This book is worth reading too for Louisa's ability to get right into the heads of her characters as they journey forward through 1919, trying to put the war behind them but, like Peter, unable to talk about their experiences. She also graphically illustrates the reaction of society to the injured: there was not a heroes' welcome waiting for them all.
I'm pleased to say that Devotion, Louisa Young's next book, set in 1930s Italy will be released on April 6th.

'Tom loves Nenna. Nenna loves her father. Her father loves 

This continues the story of Tom Locke, Peter's son, and I can't wait!  

Sunday, 12 March 2017

Guest Interview - Jen Gilroy Talks About Her Debut Novel - The Cottage at Firefly Lake

Hello Jen, and welcome to my blog. It’s lovely to have you here today to talk about your debut novel, The Cottage at Firefly Lake (Grand Central, Forever, January 2017).

Thank you for inviting me to visit, Jean. I’m delighted to be here to talk about my first book with you and your blog readers.

Some mistakes can never be fixed and some secrets never forgiven . . . but some loves can never be forgotten.
Charlotte Gibbs wants nothing more than to put the past behind her, once and for all. But now that she's back at Firefly Lake to sell her mother's cottage, the overwhelming flood of memories reminds her of what she's been missing. Sun-drenched days. Late-night kisses that still shake her to the core. The gentle breeze off the lake, the scent of pine in the air, and the promise of Sean's touch on her skin . . . True, she got her dream job traveling the world. But at what cost?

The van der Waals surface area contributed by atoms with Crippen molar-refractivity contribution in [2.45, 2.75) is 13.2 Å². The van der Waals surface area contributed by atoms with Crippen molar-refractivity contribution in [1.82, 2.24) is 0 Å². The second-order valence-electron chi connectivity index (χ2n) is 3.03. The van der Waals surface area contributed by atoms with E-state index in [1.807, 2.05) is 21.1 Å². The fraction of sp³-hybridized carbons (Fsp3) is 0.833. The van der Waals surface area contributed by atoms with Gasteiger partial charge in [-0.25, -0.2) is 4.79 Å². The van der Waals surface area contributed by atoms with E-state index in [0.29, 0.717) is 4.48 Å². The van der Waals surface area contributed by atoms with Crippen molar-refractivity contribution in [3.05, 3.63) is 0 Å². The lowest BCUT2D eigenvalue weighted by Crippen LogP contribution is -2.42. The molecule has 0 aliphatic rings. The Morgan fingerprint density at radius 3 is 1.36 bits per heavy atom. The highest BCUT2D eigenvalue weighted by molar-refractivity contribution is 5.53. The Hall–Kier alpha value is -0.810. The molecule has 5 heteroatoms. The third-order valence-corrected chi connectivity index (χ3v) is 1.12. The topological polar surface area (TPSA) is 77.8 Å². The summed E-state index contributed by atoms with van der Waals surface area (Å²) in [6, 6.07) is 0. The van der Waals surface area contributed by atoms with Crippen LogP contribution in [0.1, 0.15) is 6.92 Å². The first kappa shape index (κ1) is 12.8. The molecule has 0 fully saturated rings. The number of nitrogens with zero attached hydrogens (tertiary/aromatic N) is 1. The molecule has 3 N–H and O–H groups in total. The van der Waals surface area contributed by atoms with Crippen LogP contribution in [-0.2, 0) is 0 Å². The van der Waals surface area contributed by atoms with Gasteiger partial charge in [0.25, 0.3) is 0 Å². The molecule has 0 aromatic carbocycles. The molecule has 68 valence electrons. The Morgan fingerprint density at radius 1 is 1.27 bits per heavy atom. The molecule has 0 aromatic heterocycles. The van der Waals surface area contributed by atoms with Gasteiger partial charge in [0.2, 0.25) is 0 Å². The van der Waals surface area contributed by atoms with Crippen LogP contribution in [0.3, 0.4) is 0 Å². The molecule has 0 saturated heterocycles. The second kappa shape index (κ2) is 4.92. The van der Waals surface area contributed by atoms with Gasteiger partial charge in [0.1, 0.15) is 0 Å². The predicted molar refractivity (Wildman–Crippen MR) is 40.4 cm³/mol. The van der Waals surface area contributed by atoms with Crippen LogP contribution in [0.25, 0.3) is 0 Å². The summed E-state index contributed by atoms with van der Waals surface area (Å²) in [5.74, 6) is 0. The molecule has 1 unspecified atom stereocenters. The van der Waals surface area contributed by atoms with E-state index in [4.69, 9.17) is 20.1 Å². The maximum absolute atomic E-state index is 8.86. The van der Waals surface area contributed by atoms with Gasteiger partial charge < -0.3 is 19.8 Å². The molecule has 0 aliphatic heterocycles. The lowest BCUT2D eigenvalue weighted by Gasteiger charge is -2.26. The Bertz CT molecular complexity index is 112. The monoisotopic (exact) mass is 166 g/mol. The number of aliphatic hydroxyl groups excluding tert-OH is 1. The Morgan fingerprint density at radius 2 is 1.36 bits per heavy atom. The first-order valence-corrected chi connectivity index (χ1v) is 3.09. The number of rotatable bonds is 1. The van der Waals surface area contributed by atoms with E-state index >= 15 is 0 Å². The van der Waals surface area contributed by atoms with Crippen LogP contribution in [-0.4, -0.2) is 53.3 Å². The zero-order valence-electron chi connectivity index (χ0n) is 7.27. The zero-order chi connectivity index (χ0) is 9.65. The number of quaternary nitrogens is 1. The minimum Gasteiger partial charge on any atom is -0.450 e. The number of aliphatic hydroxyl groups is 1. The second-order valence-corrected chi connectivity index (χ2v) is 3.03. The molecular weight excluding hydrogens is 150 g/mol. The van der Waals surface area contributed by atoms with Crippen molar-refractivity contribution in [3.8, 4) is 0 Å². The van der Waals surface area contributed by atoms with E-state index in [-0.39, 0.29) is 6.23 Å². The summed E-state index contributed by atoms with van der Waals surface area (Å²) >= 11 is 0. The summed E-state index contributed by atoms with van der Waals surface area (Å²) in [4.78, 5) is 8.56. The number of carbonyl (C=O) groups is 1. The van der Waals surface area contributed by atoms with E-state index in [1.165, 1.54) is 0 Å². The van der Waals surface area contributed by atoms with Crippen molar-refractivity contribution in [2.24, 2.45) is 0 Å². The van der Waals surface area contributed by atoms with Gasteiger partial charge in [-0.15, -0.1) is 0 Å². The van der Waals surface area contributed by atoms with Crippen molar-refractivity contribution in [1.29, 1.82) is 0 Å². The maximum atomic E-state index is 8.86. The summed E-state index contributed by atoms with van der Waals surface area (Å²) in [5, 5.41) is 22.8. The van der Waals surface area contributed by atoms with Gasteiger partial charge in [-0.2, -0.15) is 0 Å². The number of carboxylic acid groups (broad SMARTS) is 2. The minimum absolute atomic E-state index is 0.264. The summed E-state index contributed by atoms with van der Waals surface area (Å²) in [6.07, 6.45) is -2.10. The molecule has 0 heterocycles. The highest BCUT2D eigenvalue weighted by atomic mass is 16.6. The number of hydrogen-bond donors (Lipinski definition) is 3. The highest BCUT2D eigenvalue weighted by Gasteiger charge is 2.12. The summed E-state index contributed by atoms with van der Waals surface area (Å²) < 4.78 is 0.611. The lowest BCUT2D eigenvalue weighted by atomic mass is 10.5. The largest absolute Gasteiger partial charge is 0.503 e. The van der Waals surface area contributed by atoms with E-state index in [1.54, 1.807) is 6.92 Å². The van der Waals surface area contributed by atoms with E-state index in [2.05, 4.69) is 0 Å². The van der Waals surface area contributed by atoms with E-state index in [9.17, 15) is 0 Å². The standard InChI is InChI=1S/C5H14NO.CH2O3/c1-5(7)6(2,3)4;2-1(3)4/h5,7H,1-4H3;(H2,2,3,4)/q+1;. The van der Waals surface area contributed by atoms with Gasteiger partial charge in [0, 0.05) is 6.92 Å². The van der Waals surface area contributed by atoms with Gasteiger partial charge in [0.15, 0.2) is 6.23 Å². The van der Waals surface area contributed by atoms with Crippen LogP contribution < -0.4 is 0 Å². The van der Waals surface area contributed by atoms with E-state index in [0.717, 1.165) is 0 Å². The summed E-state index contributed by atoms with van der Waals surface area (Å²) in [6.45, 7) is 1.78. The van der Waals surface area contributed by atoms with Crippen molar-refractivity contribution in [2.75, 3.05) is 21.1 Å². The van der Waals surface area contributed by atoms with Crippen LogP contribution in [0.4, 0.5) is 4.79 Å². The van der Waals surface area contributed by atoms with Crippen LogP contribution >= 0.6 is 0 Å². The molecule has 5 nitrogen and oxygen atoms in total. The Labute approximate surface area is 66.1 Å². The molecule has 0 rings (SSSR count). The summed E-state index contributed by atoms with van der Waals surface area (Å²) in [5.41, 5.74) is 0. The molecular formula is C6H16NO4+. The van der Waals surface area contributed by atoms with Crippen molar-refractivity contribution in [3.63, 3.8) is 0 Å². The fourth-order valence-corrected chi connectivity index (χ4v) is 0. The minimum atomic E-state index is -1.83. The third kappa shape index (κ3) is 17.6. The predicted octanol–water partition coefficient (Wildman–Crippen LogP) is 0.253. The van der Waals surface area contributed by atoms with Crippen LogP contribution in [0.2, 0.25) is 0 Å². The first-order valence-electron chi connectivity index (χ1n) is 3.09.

Sean Carmichael still doesn't know why Charlie disappeared that summer, but after eighteen years, a divorce, and a teenage son he loves more than anything in the world, he's still not over her. All this time and her body still fits against his like a glove. She walked away once when he needed her the most. How can he convince her to stay now?

The Cottage at Firefly Lake is set in Vermont, a state renowned for its beautiful lakes and mountains. Can you say why you chose a lake as the setting for your first novel?

The Cottage at Firefly Lake celebrates everything that’s wonderful about a summer holiday by a lake with a small town nearby. I had many such summers growing up and, after a succession of damp and cool English summers, subliminally I think I wanted to recreate the idyllic summers of my memory in fiction!

I set the book in Vermont’s Northeast Kingdom, a special, unspoiled corner of the state where my husband and I spent several happy vacations.